The Chy Sawel Project: November 2016: Exeter

Estuary Suite, Sandy Park Conference Centre, Exeter. November 4th 2016

This is the lead image on the homepage of Mental Health Charity The Chy Sawel Project, championing an holistic approach to treating anxiety, depression and stress.

Today’s Mental Health Crisis – The Time For Change!

The 2016 conference is seventh organised by Sandra Breakspeare for The Chy Sawel Project and with the deepening crisis within the psychiatric system, the main question the conference addressed was…

is now The Time For Change?

All of the speaker at this years’s conference are leading professionals in their particular fields and each set out their area of interest, backed with the latest research, arguing in favour of non pharmaceutical therapy options, producing positive outcomes in the treatment in mental health conditions.

Speaker Profiles

Nick Putman: Open Dialogue

Nick Putman is a psychotherapist and a certified Open Dialogue practitioner, having completed a two year training in the Open Dialogue approach. He is now one of the trainers on the full three year Open Dialogue programme, which started in London in April 2015. Nick has also been visiting the Open Dialogue service in Western Lapland, to learn more about the approach and the structure of the service. He has more than 20 years experience working in a variety of mental health settings, and considerable experience working with people experiencing psychosis.


Robert Whitaker: Author & scientific journalist

Robert Whitaker’s first book ‘Mad in America: Bad Science, Bad Medicine and the Enduring Mistreatment of the Mentally Ill‘ was named as one of the best science books by Discover magazine. Another ‘Anatomy of an Epidemic: Magic Bullets, Psychiatric Drugs, and the Astonishing Rise of Mental Illness in America’ won the Investigative Reporters and Editors book award in 2010. And his latest, co-authored with Lisa Cosgrove, is ‘Psychiatry Under the Influence: Institutional Corruption, Social Injury, and Prescriptions for Reform’. Before writing books, Robert was the science and medical reporter for the Albany Times Union in New York and also Director of productions at Harvard Medical School in the mid 1990’s.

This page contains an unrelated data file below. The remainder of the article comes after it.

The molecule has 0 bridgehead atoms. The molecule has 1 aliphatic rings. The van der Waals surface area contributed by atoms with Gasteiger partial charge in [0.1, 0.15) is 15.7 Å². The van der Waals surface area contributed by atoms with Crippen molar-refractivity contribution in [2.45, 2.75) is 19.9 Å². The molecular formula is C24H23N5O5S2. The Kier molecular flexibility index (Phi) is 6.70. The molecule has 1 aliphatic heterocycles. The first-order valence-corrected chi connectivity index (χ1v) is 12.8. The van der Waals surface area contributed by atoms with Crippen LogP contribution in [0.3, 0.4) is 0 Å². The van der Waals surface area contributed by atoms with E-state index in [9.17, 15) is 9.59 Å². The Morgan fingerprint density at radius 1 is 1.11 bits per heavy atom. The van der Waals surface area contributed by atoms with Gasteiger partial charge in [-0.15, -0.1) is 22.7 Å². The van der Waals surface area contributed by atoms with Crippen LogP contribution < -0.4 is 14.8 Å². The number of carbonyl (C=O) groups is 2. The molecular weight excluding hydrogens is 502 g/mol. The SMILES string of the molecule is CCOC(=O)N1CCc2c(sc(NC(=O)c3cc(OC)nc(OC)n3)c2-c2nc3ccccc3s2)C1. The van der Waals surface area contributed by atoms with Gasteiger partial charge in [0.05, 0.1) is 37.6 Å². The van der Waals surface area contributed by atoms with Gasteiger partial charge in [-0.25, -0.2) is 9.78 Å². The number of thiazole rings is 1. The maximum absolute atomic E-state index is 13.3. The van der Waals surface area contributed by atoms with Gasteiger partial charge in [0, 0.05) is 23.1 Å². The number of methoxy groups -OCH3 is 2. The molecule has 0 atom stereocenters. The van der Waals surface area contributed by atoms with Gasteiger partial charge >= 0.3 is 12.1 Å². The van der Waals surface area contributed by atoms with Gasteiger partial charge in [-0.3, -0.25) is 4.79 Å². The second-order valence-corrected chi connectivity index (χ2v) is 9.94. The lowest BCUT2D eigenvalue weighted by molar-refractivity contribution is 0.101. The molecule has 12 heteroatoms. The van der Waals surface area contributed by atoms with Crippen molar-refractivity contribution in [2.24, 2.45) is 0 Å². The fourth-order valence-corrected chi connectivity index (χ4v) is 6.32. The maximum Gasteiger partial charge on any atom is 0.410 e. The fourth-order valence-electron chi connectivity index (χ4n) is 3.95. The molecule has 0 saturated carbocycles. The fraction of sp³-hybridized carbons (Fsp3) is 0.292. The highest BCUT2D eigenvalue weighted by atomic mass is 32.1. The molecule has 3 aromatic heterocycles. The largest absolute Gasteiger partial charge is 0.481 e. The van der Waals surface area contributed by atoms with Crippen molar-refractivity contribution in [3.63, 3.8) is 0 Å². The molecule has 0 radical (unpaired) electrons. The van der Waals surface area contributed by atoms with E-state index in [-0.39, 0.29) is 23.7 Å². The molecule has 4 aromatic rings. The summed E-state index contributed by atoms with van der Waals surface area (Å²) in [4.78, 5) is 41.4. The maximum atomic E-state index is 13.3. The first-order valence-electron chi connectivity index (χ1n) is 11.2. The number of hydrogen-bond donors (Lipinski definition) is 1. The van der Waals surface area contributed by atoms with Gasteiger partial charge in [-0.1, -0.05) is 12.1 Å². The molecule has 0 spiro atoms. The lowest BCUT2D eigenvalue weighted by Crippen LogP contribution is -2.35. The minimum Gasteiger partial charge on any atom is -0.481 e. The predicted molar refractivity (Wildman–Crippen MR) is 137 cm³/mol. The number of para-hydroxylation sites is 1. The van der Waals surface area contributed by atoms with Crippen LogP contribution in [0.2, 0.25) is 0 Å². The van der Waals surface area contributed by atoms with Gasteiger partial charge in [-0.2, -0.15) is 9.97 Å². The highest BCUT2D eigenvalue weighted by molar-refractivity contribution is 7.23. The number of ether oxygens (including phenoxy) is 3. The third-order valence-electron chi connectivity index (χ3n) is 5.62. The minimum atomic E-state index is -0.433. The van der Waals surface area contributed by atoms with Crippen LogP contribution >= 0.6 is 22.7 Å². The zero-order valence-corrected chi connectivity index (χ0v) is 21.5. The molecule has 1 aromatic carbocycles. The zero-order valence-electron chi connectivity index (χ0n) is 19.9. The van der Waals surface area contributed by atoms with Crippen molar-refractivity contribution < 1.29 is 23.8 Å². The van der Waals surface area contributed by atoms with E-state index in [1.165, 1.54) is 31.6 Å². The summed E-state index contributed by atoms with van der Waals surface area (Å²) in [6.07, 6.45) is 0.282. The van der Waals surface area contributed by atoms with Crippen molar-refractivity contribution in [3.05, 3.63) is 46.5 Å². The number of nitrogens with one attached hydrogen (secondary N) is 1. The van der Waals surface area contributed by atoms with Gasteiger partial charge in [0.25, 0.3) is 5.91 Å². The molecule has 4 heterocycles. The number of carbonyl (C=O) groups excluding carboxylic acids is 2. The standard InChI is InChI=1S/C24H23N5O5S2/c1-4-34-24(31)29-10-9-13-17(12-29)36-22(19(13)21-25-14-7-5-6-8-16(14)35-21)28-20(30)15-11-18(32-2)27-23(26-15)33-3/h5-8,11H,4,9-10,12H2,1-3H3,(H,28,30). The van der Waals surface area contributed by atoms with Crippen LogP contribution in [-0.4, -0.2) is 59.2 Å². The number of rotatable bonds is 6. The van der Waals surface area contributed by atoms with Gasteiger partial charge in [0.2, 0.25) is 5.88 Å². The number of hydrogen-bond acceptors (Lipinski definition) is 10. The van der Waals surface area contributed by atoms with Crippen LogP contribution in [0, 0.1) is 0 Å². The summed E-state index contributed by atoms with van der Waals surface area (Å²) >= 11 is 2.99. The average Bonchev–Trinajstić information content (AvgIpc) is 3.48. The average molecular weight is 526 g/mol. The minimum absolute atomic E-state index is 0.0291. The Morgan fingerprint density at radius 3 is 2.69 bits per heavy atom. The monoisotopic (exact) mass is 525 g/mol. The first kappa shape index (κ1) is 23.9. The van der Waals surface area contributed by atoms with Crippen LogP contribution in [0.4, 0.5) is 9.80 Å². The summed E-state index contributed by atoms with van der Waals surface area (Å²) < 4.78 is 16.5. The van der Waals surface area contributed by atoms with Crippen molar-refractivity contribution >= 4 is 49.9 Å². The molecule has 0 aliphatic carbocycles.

Dr Alex Richardson

Dr Alex Richardson is best known for her research into how nutrition (and particularly fatty acids) can affect behaviour, learning and mood, although her work also involves several large-scale collaborative programmes that include studies of epidemiology, genetics, brain imaging, biochemistry and nutrition as well as physiological and psychological functioning. The research has always been aimed at developing new methods of identification and management that will have real practical benefit, Dr Richardson works closely with a range of education and health practitioners as well as local and national support groups and charities.


Dr Dan Bloomfield: BSc, MA, MSc,PhD. University of Exeter

Dr Dan Bloomfield works at the University of Exeter, where he researches the role that engagement with natural places can play in addressing chronic health issues, particularly concerning mental wellbeing.  He runs a project, called A Dose of Nature, that runs nature prescription pilot projects around the south west of England.  He has degrees in ecology, sustainable development, psychotherapy and the linguistics of policy networks.  He has worked in the private, academic, voluntary and public sectors over the last fifteen years.


Katinka Blackford-Newman

Katinka Blackford Newman is an award winning freelance documentary film maker, published author and investigative journalist. Her bestselling book ‘The Pill That Steals Lives’ about pharma corruption, has been used as the starting point for the BBC Panorama investigation ‘A Prescription for Murder’ a production on which she also worked. In her spare time, Katinka runs a campaign to help people affected by the side effects of prescription drugs, regularly speaks about here experience at conferences and events and has been interviewed about her story on TV and radio, in the UK and around the world.



One of the key aims of The Chy Sawel Project is to promote research that challenges assumptions commonly made about mental health conditions. If you believe in challenging these assumptions too and would like to help, please click here.




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